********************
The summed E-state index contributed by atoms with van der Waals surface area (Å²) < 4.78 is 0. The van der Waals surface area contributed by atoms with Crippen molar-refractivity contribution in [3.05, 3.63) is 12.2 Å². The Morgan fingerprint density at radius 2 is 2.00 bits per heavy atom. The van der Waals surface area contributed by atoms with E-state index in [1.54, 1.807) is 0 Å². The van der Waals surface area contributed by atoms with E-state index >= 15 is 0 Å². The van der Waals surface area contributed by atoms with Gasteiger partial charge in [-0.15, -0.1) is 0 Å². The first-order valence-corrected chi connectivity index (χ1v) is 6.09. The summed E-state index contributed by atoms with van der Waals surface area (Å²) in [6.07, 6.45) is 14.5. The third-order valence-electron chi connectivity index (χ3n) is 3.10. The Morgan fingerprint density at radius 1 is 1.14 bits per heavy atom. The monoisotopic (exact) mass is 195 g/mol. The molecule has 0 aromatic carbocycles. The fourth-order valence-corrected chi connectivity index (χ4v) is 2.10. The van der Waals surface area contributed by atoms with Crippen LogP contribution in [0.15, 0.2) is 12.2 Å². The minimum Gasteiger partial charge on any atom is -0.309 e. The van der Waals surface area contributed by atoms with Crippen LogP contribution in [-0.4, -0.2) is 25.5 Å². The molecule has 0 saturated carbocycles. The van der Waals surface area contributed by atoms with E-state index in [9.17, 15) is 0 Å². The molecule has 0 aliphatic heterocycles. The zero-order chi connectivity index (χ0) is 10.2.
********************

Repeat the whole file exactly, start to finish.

The summed E-state index contributed by atoms with van der Waals surface area (Å²) < 4.78 is 0. The van der Waals surface area contributed by atoms with Crippen molar-refractivity contribution in [3.05, 3.63) is 12.2 Å². The Morgan fingerprint density at radius 2 is 2.00 bits per heavy atom. The van der Waals surface area contributed by atoms with E-state index in [1.54, 1.807) is 0 Å². The van der Waals surface area contributed by atoms with E-state index >= 15 is 0 Å². The van der Waals surface area contributed by atoms with Gasteiger partial charge in [-0.15, -0.1) is 0 Å². The first-order valence-corrected chi connectivity index (χ1v) is 6.09. The summed E-state index contributed by atoms with van der Waals surface area (Å²) in [6.07, 6.45) is 14.5. The third-order valence-electron chi connectivity index (χ3n) is 3.10. The Morgan fingerprint density at radius 1 is 1.14 bits per heavy atom. The monoisotopic (exact) mass is 195 g/mol. The molecule has 0 aromatic carbocycles. The fourth-order valence-corrected chi connectivity index (χ4v) is 2.10. The van der Waals surface area contributed by atoms with Crippen LogP contribution in [0.15, 0.2) is 12.2 Å². The minimum Gasteiger partial charge on any atom is -0.309 e. The van der Waals surface area contributed by atoms with Crippen LogP contribution in [-0.4, -0.2) is 25.5 Å². The molecule has 0 saturated carbocycles. The van der Waals surface area contributed by atoms with E-state index in [9.17, 15) is 0 Å². The molecule has 0 aliphatic heterocycles. The zero-order chi connectivity index (χ0) is 10.2.